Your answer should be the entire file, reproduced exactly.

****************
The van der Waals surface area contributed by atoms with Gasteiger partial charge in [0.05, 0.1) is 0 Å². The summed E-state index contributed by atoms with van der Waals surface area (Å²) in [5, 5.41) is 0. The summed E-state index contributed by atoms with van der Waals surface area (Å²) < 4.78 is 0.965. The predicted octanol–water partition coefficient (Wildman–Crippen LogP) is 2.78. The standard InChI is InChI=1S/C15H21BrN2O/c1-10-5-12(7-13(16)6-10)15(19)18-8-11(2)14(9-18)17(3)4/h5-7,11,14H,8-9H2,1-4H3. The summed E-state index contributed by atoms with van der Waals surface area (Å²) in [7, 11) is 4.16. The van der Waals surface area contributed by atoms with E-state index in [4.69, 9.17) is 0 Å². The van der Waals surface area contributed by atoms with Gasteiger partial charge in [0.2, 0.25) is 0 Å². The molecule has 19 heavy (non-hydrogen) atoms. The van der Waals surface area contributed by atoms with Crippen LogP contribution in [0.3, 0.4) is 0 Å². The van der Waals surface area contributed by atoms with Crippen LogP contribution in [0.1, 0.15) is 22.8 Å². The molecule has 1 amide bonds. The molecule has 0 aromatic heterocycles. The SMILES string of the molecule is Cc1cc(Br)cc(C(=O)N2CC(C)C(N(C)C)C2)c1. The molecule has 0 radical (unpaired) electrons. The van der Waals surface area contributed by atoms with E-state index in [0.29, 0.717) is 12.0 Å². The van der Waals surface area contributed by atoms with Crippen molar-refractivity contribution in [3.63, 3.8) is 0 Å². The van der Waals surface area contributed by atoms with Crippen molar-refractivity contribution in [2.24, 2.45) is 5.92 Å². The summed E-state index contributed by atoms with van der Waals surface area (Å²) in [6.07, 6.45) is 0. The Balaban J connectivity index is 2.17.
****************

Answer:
The van der Waals surface area contributed by atoms with Gasteiger partial charge in [0.05, 0.1) is 0 Å². The summed E-state index contributed by atoms with van der Waals surface area (Å²) in [5, 5.41) is 0. The summed E-state index contributed by atoms with van der Waals surface area (Å²) < 4.78 is 0.965. The predicted octanol–water partition coefficient (Wildman–Crippen LogP) is 2.78. The standard InChI is InChI=1S/C15H21BrN2O/c1-10-5-12(7-13(16)6-10)15(19)18-8-11(2)14(9-18)17(3)4/h5-7,11,14H,8-9H2,1-4H3. The summed E-state index contributed by atoms with van der Waals surface area (Å²) in [7, 11) is 4.16. The van der Waals surface area contributed by atoms with E-state index in [4.69, 9.17) is 0 Å². The van der Waals surface area contributed by atoms with Gasteiger partial charge in [0.2, 0.25) is 0 Å². The molecule has 19 heavy (non-hydrogen) atoms. The van der Waals surface area contributed by atoms with Crippen LogP contribution in [0.3, 0.4) is 0 Å². The van der Waals surface area contributed by atoms with Crippen LogP contribution in [0.1, 0.15) is 22.8 Å². The molecule has 1 amide bonds. The molecule has 0 aromatic heterocycles. The SMILES string of the molecule is Cc1cc(Br)cc(C(=O)N2CC(C)C(N(C)C)C2)c1. The molecule has 0 radical (unpaired) electrons. The van der Waals surface area contributed by atoms with E-state index in [0.29, 0.717) is 12.0 Å². The van der Waals surface area contributed by atoms with Crippen molar-refractivity contribution in [3.63, 3.8) is 0 Å². The van der Waals surface area contributed by atoms with Crippen molar-refractivity contribution in [2.24, 2.45) is 5.92 Å². The summed E-state index contributed by atoms with van der Waals surface area (Å²) in [6.07, 6.45) is 0. The Balaban J connectivity index is 2.17.